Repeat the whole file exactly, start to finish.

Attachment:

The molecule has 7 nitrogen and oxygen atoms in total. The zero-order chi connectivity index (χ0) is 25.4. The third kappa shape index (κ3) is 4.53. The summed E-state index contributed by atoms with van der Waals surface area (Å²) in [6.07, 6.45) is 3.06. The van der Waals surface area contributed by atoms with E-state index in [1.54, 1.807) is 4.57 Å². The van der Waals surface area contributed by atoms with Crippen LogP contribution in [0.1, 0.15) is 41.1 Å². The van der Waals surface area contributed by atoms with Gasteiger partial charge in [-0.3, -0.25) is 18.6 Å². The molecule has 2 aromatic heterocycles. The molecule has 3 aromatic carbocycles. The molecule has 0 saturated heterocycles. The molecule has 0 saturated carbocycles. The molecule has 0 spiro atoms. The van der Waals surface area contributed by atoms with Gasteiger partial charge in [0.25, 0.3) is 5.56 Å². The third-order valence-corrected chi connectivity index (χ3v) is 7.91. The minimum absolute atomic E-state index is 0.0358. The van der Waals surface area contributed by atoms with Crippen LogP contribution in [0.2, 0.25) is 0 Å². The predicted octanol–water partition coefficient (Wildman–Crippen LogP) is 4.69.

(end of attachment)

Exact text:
The molecule has 7 nitrogen and oxygen atoms in total. The zero-order chi connectivity index (χ0) is 25.4. The third kappa shape index (κ3) is 4.53. The summed E-state index contributed by atoms with van der Waals surface area (Å²) in [6.07, 6.45) is 3.06. The van der Waals surface area contributed by atoms with E-state index in [1.54, 1.807) is 4.57 Å². The van der Waals surface area contributed by atoms with Crippen LogP contribution in [0.1, 0.15) is 41.1 Å². The van der Waals surface area contributed by atoms with Gasteiger partial charge in [-0.3, -0.25) is 18.6 Å². The molecule has 2 aromatic heterocycles. The molecule has 3 aromatic carbocycles. The molecule has 0 saturated heterocycles. The molecule has 0 saturated carbocycles. The molecule has 0 spiro atoms. The van der Waals surface area contributed by atoms with Gasteiger partial charge in [0.25, 0.3) is 5.56 Å². The third-order valence-corrected chi connectivity index (χ3v) is 7.91. The minimum absolute atomic E-state index is 0.0358. The van der Waals surface area contributed by atoms with Crippen LogP contribution in [0.2, 0.25) is 0 Å². The predicted octanol–water partition coefficient (Wildman–Crippen LogP) is 4.69.